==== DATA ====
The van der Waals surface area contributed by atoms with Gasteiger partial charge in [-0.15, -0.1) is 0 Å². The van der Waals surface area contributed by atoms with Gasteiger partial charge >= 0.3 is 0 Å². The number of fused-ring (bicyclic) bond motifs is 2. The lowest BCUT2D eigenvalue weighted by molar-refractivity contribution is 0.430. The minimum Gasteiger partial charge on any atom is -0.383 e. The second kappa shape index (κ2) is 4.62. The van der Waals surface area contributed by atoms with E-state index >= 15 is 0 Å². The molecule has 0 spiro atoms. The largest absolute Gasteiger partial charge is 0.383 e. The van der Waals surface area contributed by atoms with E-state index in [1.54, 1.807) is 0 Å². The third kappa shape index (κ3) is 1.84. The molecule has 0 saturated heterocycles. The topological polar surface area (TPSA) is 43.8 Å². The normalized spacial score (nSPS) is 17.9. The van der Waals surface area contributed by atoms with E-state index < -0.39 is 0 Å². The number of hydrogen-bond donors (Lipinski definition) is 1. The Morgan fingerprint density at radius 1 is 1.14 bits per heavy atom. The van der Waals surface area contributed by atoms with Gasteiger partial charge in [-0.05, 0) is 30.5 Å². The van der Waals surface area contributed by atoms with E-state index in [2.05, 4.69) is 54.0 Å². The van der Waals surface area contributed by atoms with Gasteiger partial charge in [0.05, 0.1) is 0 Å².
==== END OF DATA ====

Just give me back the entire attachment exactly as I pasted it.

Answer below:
The van der Waals surface area contributed by atoms with Gasteiger partial charge in [-0.15, -0.1) is 0 Å². The van der Waals surface area contributed by atoms with Gasteiger partial charge >= 0.3 is 0 Å². The number of fused-ring (bicyclic) bond motifs is 2. The lowest BCUT2D eigenvalue weighted by molar-refractivity contribution is 0.430. The minimum Gasteiger partial charge on any atom is -0.383 e. The second kappa shape index (κ2) is 4.62. The van der Waals surface area contributed by atoms with E-state index >= 15 is 0 Å². The molecule has 0 spiro atoms. The largest absolute Gasteiger partial charge is 0.383 e. The van der Waals surface area contributed by atoms with E-state index in [1.54, 1.807) is 0 Å². The third kappa shape index (κ3) is 1.84. The molecule has 0 saturated heterocycles. The topological polar surface area (TPSA) is 43.8 Å². The normalized spacial score (nSPS) is 17.9. The van der Waals surface area contributed by atoms with E-state index < -0.39 is 0 Å². The number of hydrogen-bond donors (Lipinski definition) is 1. The Morgan fingerprint density at radius 1 is 1.14 bits per heavy atom. The van der Waals surface area contributed by atoms with Gasteiger partial charge in [-0.05, 0) is 30.5 Å². The van der Waals surface area contributed by atoms with E-state index in [2.05, 4.69) is 54.0 Å². The van der Waals surface area contributed by atoms with Gasteiger partial charge in [0.05, 0.1) is 0 Å².